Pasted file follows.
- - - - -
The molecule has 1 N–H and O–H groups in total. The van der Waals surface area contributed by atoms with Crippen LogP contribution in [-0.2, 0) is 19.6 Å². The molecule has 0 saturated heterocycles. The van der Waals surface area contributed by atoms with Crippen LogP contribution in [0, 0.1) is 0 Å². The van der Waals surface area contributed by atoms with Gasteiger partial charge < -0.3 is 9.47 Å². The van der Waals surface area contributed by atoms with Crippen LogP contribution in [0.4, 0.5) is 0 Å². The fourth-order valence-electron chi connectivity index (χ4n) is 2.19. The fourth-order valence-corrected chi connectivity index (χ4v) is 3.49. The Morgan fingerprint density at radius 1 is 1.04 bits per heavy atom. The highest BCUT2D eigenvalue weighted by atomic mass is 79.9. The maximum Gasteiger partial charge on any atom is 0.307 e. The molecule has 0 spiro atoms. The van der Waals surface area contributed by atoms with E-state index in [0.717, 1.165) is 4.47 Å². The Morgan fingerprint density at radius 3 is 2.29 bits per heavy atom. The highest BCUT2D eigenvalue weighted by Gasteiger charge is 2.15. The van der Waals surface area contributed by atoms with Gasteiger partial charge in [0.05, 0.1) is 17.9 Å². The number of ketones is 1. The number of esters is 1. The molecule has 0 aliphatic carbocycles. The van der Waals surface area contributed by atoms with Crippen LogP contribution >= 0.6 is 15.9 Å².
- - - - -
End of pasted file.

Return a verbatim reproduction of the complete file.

The molecule has 1 N–H and O–H groups in total. The van der Waals surface area contributed by atoms with Crippen LogP contribution in [-0.2, 0) is 19.6 Å². The molecule has 0 saturated heterocycles. The van der Waals surface area contributed by atoms with Crippen LogP contribution in [0, 0.1) is 0 Å². The van der Waals surface area contributed by atoms with Gasteiger partial charge < -0.3 is 9.47 Å². The van der Waals surface area contributed by atoms with Crippen LogP contribution in [0.4, 0.5) is 0 Å². The fourth-order valence-electron chi connectivity index (χ4n) is 2.19. The fourth-order valence-corrected chi connectivity index (χ4v) is 3.49. The Morgan fingerprint density at radius 1 is 1.04 bits per heavy atom. The highest BCUT2D eigenvalue weighted by atomic mass is 79.9. The maximum Gasteiger partial charge on any atom is 0.307 e. The molecule has 0 spiro atoms. The van der Waals surface area contributed by atoms with E-state index in [0.717, 1.165) is 4.47 Å². The Morgan fingerprint density at radius 3 is 2.29 bits per heavy atom. The highest BCUT2D eigenvalue weighted by Gasteiger charge is 2.15. The van der Waals surface area contributed by atoms with Gasteiger partial charge in [0.05, 0.1) is 17.9 Å². The number of ketones is 1. The number of esters is 1. The molecule has 0 aliphatic carbocycles. The van der Waals surface area contributed by atoms with Crippen LogP contribution >= 0.6 is 15.9 Å².